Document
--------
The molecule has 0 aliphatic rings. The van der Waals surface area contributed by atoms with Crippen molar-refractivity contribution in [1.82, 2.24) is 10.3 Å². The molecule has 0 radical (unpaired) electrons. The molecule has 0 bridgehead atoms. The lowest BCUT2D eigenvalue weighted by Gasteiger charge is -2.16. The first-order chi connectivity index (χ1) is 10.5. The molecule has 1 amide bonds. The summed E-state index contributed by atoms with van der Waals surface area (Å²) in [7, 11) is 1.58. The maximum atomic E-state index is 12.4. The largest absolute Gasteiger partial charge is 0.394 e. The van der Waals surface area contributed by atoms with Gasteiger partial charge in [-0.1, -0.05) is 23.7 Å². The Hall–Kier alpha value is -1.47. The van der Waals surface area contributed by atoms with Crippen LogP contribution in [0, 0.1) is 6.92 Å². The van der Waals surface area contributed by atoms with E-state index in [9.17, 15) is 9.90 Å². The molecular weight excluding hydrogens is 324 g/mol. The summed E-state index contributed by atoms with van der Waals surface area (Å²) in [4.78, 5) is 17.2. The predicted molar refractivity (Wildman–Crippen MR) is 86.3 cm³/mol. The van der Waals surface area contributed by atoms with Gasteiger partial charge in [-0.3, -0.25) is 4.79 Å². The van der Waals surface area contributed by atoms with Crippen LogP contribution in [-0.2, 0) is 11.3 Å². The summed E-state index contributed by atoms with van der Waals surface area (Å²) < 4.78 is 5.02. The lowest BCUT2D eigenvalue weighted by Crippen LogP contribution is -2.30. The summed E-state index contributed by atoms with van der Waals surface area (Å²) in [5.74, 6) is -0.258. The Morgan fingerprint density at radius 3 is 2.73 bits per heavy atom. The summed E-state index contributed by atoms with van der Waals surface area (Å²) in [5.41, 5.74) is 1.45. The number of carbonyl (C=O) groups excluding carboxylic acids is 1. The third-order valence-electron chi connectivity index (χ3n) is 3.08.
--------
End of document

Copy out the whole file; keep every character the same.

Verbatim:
The molecule has 0 aliphatic rings. The van der Waals surface area contributed by atoms with Crippen molar-refractivity contribution in [1.82, 2.24) is 10.3 Å². The molecule has 0 radical (unpaired) electrons. The molecule has 0 bridgehead atoms. The lowest BCUT2D eigenvalue weighted by Gasteiger charge is -2.16. The first-order chi connectivity index (χ1) is 10.5. The molecule has 1 amide bonds. The summed E-state index contributed by atoms with van der Waals surface area (Å²) in [7, 11) is 1.58. The maximum atomic E-state index is 12.4. The largest absolute Gasteiger partial charge is 0.394 e. The van der Waals surface area contributed by atoms with Gasteiger partial charge in [-0.1, -0.05) is 23.7 Å². The Hall–Kier alpha value is -1.47. The van der Waals surface area contributed by atoms with Crippen LogP contribution in [0, 0.1) is 6.92 Å². The van der Waals surface area contributed by atoms with E-state index in [9.17, 15) is 9.90 Å². The molecular weight excluding hydrogens is 324 g/mol. The summed E-state index contributed by atoms with van der Waals surface area (Å²) in [4.78, 5) is 17.2. The predicted molar refractivity (Wildman–Crippen MR) is 86.3 cm³/mol. The van der Waals surface area contributed by atoms with Gasteiger partial charge in [-0.3, -0.25) is 4.79 Å². The van der Waals surface area contributed by atoms with Crippen LogP contribution in [-0.2, 0) is 11.3 Å². The summed E-state index contributed by atoms with van der Waals surface area (Å²) < 4.78 is 5.02. The lowest BCUT2D eigenvalue weighted by Crippen LogP contribution is -2.30. The summed E-state index contributed by atoms with van der Waals surface area (Å²) in [5.74, 6) is -0.258. The Morgan fingerprint density at radius 3 is 2.73 bits per heavy atom. The summed E-state index contributed by atoms with van der Waals surface area (Å²) in [5.41, 5.74) is 1.45. The number of carbonyl (C=O) groups excluding carboxylic acids is 1. The third-order valence-electron chi connectivity index (χ3n) is 3.08.